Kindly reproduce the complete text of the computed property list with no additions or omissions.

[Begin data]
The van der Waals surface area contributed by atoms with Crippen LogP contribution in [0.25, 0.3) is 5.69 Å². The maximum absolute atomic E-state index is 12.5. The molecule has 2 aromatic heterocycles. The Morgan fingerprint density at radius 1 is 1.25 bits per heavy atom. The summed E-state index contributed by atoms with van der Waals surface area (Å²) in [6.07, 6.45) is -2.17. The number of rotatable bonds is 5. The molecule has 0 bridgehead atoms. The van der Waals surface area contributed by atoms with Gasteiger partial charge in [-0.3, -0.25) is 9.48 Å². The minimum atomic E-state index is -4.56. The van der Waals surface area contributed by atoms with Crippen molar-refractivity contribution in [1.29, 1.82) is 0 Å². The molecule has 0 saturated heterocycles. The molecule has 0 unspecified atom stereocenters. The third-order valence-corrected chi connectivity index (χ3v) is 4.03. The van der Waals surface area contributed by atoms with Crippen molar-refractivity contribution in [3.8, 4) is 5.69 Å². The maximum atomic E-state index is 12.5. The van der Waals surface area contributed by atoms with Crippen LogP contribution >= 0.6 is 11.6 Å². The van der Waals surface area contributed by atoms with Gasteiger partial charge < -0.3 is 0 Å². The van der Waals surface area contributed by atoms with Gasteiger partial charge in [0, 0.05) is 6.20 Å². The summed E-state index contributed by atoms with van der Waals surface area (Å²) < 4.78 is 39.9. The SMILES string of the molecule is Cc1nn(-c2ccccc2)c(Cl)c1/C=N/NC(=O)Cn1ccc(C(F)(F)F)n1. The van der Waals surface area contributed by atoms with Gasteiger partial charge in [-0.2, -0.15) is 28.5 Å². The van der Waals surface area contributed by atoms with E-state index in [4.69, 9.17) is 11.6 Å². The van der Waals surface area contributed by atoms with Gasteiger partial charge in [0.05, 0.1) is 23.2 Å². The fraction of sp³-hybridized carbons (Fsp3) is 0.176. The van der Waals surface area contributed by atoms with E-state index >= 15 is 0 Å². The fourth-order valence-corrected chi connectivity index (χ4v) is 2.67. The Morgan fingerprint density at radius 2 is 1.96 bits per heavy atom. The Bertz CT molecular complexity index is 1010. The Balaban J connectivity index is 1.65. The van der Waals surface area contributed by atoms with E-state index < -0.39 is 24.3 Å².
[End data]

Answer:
The van der Waals surface area contributed by atoms with Crippen LogP contribution in [0.25, 0.3) is 5.69 Å². The maximum absolute atomic E-state index is 12.5. The molecule has 2 aromatic heterocycles. The Morgan fingerprint density at radius 1 is 1.25 bits per heavy atom. The summed E-state index contributed by atoms with van der Waals surface area (Å²) in [6.07, 6.45) is -2.17. The number of rotatable bonds is 5. The molecule has 0 bridgehead atoms. The van der Waals surface area contributed by atoms with Gasteiger partial charge in [-0.3, -0.25) is 9.48 Å². The minimum atomic E-state index is -4.56. The van der Waals surface area contributed by atoms with Crippen molar-refractivity contribution in [1.29, 1.82) is 0 Å². The molecule has 0 saturated heterocycles. The molecule has 0 unspecified atom stereocenters. The third-order valence-corrected chi connectivity index (χ3v) is 4.03. The van der Waals surface area contributed by atoms with Crippen molar-refractivity contribution in [3.8, 4) is 5.69 Å². The maximum atomic E-state index is 12.5. The van der Waals surface area contributed by atoms with Crippen LogP contribution >= 0.6 is 11.6 Å². The van der Waals surface area contributed by atoms with Gasteiger partial charge < -0.3 is 0 Å². The van der Waals surface area contributed by atoms with Gasteiger partial charge in [0, 0.05) is 6.20 Å². The summed E-state index contributed by atoms with van der Waals surface area (Å²) < 4.78 is 39.9. The SMILES string of the molecule is Cc1nn(-c2ccccc2)c(Cl)c1/C=N/NC(=O)Cn1ccc(C(F)(F)F)n1. The van der Waals surface area contributed by atoms with Gasteiger partial charge in [-0.2, -0.15) is 28.5 Å². The van der Waals surface area contributed by atoms with E-state index in [4.69, 9.17) is 11.6 Å². The van der Waals surface area contributed by atoms with Gasteiger partial charge in [0.05, 0.1) is 23.2 Å². The fraction of sp³-hybridized carbons (Fsp3) is 0.176. The van der Waals surface area contributed by atoms with E-state index >= 15 is 0 Å². The fourth-order valence-corrected chi connectivity index (χ4v) is 2.67. The Morgan fingerprint density at radius 2 is 1.96 bits per heavy atom. The Bertz CT molecular complexity index is 1010. The Balaban J connectivity index is 1.65. The van der Waals surface area contributed by atoms with E-state index < -0.39 is 24.3 Å².